Since all 42 adware apps did function as advertised, such as Radio functionality, or game functionality, it would have been quite difficult for most users to spot the rogue app and identify it as anything suspicious.
Additionally, as there is little public awareness about ad fraud and what is ad fraud, this also aided the lack of detection of these adware apps.
These adware apps, are apart of a larger organized crime of ad fraud. AdAge reported in 2015, that for every $3 spent on digital advertising, $1 goes to ad fraud. Little has changed since then. Ad fraud continues to take a large portion of digital and mobile advertising spend. Additionally, understanding is low.
The app had yet another layer of defense to evade detection: “If a typical user tries to get rid of the malicious app, chances are that only the shortcut ends up getting removed. The app then continues to run in the background without the user’s knowledge,” Stefanko said.
The researchers have said that the adware developer was not hard to track down, as he did not keep his identity secret from the start. Experts tend to look for information contained in the registered Command and Control server which belonged to the adware developer.
ESET was able to link emails he used to registered adware domains to personal accounts on GitHub, YouTube, and then finally Facebook.
The research showed that the email associated with the Command and Control domain was in Hanoi, Vietnam, a mobile phone number, the domain, and registrar names were also located. Experts followed up on these clues and found that the data belonged to a student from Hanoi Vietnam.
This person inserted adware into Google Play Store applications without notifying anyone, and there is very little chance that he will face judicial consequences as law agencies are only interested in catching real hackers that get involved in large-scale incidents and not just “try” some type of bogus activity. Due to law agencies not taking a firm stand on these matters Adware and ad fraud continue to proliferate the industry.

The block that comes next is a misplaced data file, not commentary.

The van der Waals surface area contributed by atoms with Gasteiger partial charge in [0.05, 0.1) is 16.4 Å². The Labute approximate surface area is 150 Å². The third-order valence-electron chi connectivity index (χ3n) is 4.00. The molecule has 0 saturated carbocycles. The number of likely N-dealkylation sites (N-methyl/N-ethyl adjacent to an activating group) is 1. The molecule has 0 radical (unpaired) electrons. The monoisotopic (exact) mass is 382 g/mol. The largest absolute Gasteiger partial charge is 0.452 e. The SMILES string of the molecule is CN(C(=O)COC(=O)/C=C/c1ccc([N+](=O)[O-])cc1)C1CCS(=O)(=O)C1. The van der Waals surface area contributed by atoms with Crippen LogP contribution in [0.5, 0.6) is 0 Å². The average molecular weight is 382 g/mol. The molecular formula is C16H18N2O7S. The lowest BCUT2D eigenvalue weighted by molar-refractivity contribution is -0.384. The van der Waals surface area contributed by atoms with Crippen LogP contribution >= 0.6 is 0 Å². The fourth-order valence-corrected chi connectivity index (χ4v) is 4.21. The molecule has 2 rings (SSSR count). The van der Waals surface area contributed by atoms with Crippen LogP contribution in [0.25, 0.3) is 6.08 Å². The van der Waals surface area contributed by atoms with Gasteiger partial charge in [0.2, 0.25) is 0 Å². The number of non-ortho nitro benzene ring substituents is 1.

As many countries struggle to understand what is ad fraud, within a legal and judicial context, this also impedes lawmakers, legal professionals, and administrative authorities from apprehending ad fraud and adware criminals.
“The apps were reported to the Google security team by Stefanko and were swiftly removed,” ESET said. “However, the apps are still available in third-party app stores.”
The public is encouraged to go through the entire list of questionable applications and make sure that you do not download them onto your Android phone.
Some of the 42 apps were also present on Apple’s App Store, this is also encouraged for iOS users to check their iPhones for these apps. However, currently, none of these apps contain any adware functionality
See LIVE, the ad fraud prevention capabilities of Interceptd, to drive the healthy growth cycle of your app and empower your ROAS. Or, if you’d like to know more about what is ad fraud, then you can book a free consultation or 2-week trial here.